The board will also consider allowing inactive players from a suspended team to become eligible to play with a different team while spelling out clear language that illegal players remain suspended from play for the season.

Other updates to the handbook under review are modifying language to clearly state that a team moved up to Class B that wishes to move down to Class C must play two years in Class B and play the second year under Class C roster rules. 

Another proposed language update included modifying ejection penalties beyond two games, if deemed necessary by the board for an egregious action. 

The board will vote on the proposed rule changes and handbook updates at its February meeting.

The board also presented possible scenarios for state tournament configurations and class designations. The four possibilities included:

  • Keeping things as is with a two-class system
  • Modifying the two-class system to reduce the Class B state tournament field from 32 to 24 or 16 while keeping Class C as a 48-team field
  • A two-class system that lowers the criteria number so Class B includes between 90 and 100 teams for a 32-team state tournament while Class C would have between 130 and 140 teams with a 48-team state tournament
  • A three-class system where a Class A includes essentially the existing teams in Class B for a 16-team tournament, a new Class B that includes 90 teams for a 48-team tournament and a Class C field of 120 teams for a 24-team tournament

The board took no action on the four proposals and has a two-year agreement in place with Class A teams to play in the Class B state tournament. The 2024 season will be the second year of the agreement. The board will release more details about the proposal and seek input from teams to help reach a decision on which action to take.

None of the four proposals has received unanimous support from board members, though Nagel said the second option appears as the least attractive.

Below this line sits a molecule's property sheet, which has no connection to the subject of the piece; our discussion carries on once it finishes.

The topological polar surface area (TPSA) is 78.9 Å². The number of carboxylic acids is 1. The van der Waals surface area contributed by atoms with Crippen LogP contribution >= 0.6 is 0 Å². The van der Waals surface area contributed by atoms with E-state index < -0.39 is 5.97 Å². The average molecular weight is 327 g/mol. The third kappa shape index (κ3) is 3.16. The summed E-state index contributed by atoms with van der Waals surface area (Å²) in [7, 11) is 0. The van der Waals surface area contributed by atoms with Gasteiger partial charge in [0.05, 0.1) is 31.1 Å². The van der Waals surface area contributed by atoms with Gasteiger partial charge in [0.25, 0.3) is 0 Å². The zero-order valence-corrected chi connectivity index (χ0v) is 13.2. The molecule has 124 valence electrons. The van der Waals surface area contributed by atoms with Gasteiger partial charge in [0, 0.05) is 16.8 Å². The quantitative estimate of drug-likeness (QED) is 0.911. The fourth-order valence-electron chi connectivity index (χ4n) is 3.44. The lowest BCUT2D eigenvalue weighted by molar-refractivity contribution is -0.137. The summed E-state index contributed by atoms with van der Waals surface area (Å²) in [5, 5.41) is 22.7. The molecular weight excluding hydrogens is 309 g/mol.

In other business, the board heard an appeal from Bluffton regarding its ineligibility for 2024 postseason play after the board found the team played two players without contracts during the 2023 season. Kyle Dykhoff addressed the board and addressed the circumstances of why the players failed to complete a contract. Dykhoff and one of the players presented internet history of logging onto the MBA contract page intending to complete a contract. The contract, however, never reached the MBA via email or appeared as downloaded on the player’s mobile phone. The players felt they’d completed the requirements to sign a contract. Players have to sign contracts prior to having a team create a player profile to be considered eligible for play. 

Following a lengthy discussion, Nagel made a motion to allow Bluffton to receive eligibility for postseason play in 2024 without game shares. The motion failed by a 6-3 vote.

Other action items included reinstating Webster and Victoria for the 2024 season following suspensions and granting Sam Tellers a release from Bluffton to play with Isanti in 2024. The proposed rule change allows Tellers, an inactive player on Bluffton’s roster, which is frozen, to gain his release.

Aiden and Kellen Schultz received approval via the heritage rule to play with Belle Plaine while Miguel Castro spoke to the board about creating a Class B team in Austin for 2024. 

The MBA will meet again Dec. 6.